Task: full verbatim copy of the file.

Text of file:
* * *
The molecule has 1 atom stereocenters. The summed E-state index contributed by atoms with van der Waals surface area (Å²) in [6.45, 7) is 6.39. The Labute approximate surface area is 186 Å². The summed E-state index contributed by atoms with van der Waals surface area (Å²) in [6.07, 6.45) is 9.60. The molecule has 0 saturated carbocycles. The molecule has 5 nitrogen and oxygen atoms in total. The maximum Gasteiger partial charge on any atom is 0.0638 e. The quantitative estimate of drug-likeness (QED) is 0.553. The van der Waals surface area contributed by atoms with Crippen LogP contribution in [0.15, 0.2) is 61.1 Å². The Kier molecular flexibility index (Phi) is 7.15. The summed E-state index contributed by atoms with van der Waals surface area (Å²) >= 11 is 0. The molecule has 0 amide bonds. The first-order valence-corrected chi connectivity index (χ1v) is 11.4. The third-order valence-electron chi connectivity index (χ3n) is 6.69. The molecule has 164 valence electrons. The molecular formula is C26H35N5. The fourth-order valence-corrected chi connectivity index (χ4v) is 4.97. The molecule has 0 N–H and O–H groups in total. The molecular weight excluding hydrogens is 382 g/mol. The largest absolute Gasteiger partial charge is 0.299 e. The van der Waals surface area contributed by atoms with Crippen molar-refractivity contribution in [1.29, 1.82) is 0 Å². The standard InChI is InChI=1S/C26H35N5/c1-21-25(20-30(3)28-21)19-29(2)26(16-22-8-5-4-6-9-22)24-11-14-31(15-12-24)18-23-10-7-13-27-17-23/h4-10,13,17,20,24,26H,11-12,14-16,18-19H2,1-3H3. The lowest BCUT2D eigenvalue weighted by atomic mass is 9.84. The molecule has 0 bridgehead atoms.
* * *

The molecule has 1 atom stereocenters. The summed E-state index contributed by atoms with van der Waals surface area (Å²) in [6.45, 7) is 6.39. The Labute approximate surface area is 186 Å². The summed E-state index contributed by atoms with van der Waals surface area (Å²) in [6.07, 6.45) is 9.60. The molecule has 0 saturated carbocycles. The molecule has 5 nitrogen and oxygen atoms in total. The maximum Gasteiger partial charge on any atom is 0.0638 e. The quantitative estimate of drug-likeness (QED) is 0.553. The van der Waals surface area contributed by atoms with Crippen LogP contribution in [0.15, 0.2) is 61.1 Å². The Kier molecular flexibility index (Phi) is 7.15. The summed E-state index contributed by atoms with van der Waals surface area (Å²) >= 11 is 0. The molecule has 0 amide bonds. The first-order valence-corrected chi connectivity index (χ1v) is 11.4. The third-order valence-electron chi connectivity index (χ3n) is 6.69. The molecule has 164 valence electrons. The molecular formula is C26H35N5. The fourth-order valence-corrected chi connectivity index (χ4v) is 4.97. The molecule has 0 N–H and O–H groups in total. The molecular weight excluding hydrogens is 382 g/mol. The largest absolute Gasteiger partial charge is 0.299 e. The van der Waals surface area contributed by atoms with Crippen molar-refractivity contribution in [1.29, 1.82) is 0 Å². The standard InChI is InChI=1S/C26H35N5/c1-21-25(20-30(3)28-21)19-29(2)26(16-22-8-5-4-6-9-22)24-11-14-31(15-12-24)18-23-10-7-13-27-17-23/h4-10,13,17,20,24,26H,11-12,14-16,18-19H2,1-3H3. The lowest BCUT2D eigenvalue weighted by atomic mass is 9.84. The molecule has 0 bridgehead atoms.